Gareth Jensen is Texture Supervisor at Industrial Light & Magic visual effects company in San Francisco. Having no experience in CAD but being fascinated by the freedom to create 3D designs with ease, he implemented 3D modeling into his workflow. Read on to see how visualizers use Shapr3D in their projects.
I’ve been lucky enough to have been employed in the entertainment industries for the past 19 years. Mostly I have been self taught or had opportunities to learn on the job. My only real official training was actually as a film and TV makeup artist, a field I worked in for a few years. While working at Weta Workshop in New Zealand I was happy to widen my skills working in everything from prop building, miniatures, prosthetics but mostly working in the paint department or creatures and props. There I got to work with such great hard surface designers as Greg Broadmore and Aaron Beck on projects like District 9 and Avatar. Eventually I switch over to working digitally and moved into the VFX industry. My current role is Texture Supervisor at Industrial Light and Magic in San Francisco where I continue to learn from the best.
I have basically no CAD experience before I opened Shapr3D. I have spent a couple of days dabbling in other CAD packages, but never designed anything even slightly substantial. When I started using the app I actually had to ask a friend and colleague who has an automotive background the difference between file formats like .iges and .step. I do have experience in modeling and sculpting packages like Maya, Modo and Zbrush as we use polygonal modeling in the VFX and games industries.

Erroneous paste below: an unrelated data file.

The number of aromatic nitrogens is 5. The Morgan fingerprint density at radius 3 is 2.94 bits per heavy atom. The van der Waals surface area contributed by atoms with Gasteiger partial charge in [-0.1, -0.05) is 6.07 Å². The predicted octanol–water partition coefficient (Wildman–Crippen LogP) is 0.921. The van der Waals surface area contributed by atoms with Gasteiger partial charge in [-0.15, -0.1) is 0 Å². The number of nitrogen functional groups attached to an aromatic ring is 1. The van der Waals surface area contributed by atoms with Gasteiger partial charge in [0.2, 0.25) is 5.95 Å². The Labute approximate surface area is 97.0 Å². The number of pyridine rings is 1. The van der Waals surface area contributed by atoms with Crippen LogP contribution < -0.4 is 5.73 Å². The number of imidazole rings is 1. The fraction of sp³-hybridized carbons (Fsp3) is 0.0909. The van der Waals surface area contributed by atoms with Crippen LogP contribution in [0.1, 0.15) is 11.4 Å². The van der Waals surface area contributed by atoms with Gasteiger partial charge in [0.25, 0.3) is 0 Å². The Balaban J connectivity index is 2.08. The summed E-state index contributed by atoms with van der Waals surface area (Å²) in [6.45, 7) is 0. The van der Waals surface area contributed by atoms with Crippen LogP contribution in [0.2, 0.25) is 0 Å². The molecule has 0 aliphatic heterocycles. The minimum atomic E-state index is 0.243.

My goal is to make props, characters and vehicles that feel like they exist in this or some other world. When it comes to hard surface and sci-fi that often means making sure the asset feels manufactured, like this object was designed and built with a purpose. Using an industrial design application like Shapr3D is a huge advantage for this, because it is made for product design it feels like the right tool for the job.
Honestly I was making basic parts in the first couple of hours, the in app videos were very helpful. I started a project of kitbash parts and just added to it whenever I had a few minutes spare, before meetings or with my morning coffee. Basically replacing my habit of flicking through my phone with something more productive.
It’s a great way to fill a long distance flight. I started with nuts and bolts, then onto latches and clips, progressively getting more complicated.
I did end up in a situation where I was stuck in New Zealand not knowing when I could return to the US, so I spent a couple of weeks working pretty constantly on it. When life gives you lemons :)
I have a few projects of kitbash different styles of parts, so I’ll duplicate or import those. Then I get some main shape and silhouette ideas and just go for it, cutting up shapes, extruding. Eventually getting to the fun part of detailing, filleting and chamfering to my heart’s content.
Grouping the center and left side for mirroring as I go. When I’m happy with it I then render in Keyshot and paint over it in Photoshop, or though I’m going to try switching to Procreate to keep the workflow more mobile.
A friend posted the video of that great robotic arm being designed by your team member and thought it looked like a lot of fun. I have been looking for ways to get more use out of my IPad Pro and it looked ideal. Once I started I just kept adding parts, maybe trying to see if I could break it :) It turned out to be far more powerful and robust than I expected.
This design was me trying to get a distinct character into a robot. He has had a long run so far as someone’s reliable buddy and now he is up for refurbishment and some upgrades, like a trusty laptop with feelings. It’s set in the very near future or maybe an alternative present time.
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